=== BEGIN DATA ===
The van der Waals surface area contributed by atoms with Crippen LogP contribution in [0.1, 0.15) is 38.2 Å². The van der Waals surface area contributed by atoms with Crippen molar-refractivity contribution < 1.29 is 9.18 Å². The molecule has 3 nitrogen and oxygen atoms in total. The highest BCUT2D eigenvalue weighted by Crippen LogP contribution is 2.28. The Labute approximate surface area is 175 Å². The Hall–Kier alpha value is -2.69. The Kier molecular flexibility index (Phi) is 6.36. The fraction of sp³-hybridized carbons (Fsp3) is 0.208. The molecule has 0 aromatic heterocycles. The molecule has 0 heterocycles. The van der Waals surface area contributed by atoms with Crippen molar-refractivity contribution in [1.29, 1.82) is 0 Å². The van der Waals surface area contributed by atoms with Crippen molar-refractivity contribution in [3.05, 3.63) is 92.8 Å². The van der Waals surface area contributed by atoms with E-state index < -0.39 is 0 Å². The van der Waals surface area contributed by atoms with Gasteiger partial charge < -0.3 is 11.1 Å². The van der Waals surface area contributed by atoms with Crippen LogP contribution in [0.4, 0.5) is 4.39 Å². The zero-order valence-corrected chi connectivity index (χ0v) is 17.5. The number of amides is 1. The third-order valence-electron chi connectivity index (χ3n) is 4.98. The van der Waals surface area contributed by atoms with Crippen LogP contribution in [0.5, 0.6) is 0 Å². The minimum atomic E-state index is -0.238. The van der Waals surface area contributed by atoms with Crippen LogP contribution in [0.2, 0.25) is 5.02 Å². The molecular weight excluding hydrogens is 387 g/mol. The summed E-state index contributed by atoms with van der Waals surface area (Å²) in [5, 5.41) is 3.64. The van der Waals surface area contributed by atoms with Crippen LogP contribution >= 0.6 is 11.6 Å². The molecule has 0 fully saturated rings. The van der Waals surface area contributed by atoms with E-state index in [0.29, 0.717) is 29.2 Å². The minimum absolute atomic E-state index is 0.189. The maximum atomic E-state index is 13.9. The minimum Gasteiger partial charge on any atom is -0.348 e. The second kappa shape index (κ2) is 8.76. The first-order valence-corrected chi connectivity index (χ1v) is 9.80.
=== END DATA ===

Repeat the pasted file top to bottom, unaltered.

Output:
The van der Waals surface area contributed by atoms with Crippen LogP contribution in [0.1, 0.15) is 38.2 Å². The van der Waals surface area contributed by atoms with Crippen molar-refractivity contribution < 1.29 is 9.18 Å². The molecule has 3 nitrogen and oxygen atoms in total. The highest BCUT2D eigenvalue weighted by Crippen LogP contribution is 2.28. The Labute approximate surface area is 175 Å². The Hall–Kier alpha value is -2.69. The Kier molecular flexibility index (Phi) is 6.36. The fraction of sp³-hybridized carbons (Fsp3) is 0.208. The molecule has 0 aromatic heterocycles. The molecule has 0 heterocycles. The van der Waals surface area contributed by atoms with Crippen molar-refractivity contribution in [1.29, 1.82) is 0 Å². The van der Waals surface area contributed by atoms with Crippen molar-refractivity contribution in [3.05, 3.63) is 92.8 Å². The van der Waals surface area contributed by atoms with E-state index < -0.39 is 0 Å². The van der Waals surface area contributed by atoms with Gasteiger partial charge < -0.3 is 11.1 Å². The van der Waals surface area contributed by atoms with Crippen LogP contribution in [0.4, 0.5) is 4.39 Å². The zero-order valence-corrected chi connectivity index (χ0v) is 17.5. The number of amides is 1. The third-order valence-electron chi connectivity index (χ3n) is 4.98. The van der Waals surface area contributed by atoms with Crippen LogP contribution in [0.5, 0.6) is 0 Å². The minimum atomic E-state index is -0.238. The van der Waals surface area contributed by atoms with Crippen LogP contribution in [0.2, 0.25) is 5.02 Å². The molecular weight excluding hydrogens is 387 g/mol. The summed E-state index contributed by atoms with van der Waals surface area (Å²) in [5, 5.41) is 3.64. The van der Waals surface area contributed by atoms with Crippen LogP contribution >= 0.6 is 11.6 Å². The molecule has 0 fully saturated rings. The van der Waals surface area contributed by atoms with E-state index in [0.29, 0.717) is 29.2 Å². The minimum absolute atomic E-state index is 0.189. The maximum atomic E-state index is 13.9. The minimum Gasteiger partial charge on any atom is -0.348 e. The second kappa shape index (κ2) is 8.76. The first-order valence-corrected chi connectivity index (χ1v) is 9.80.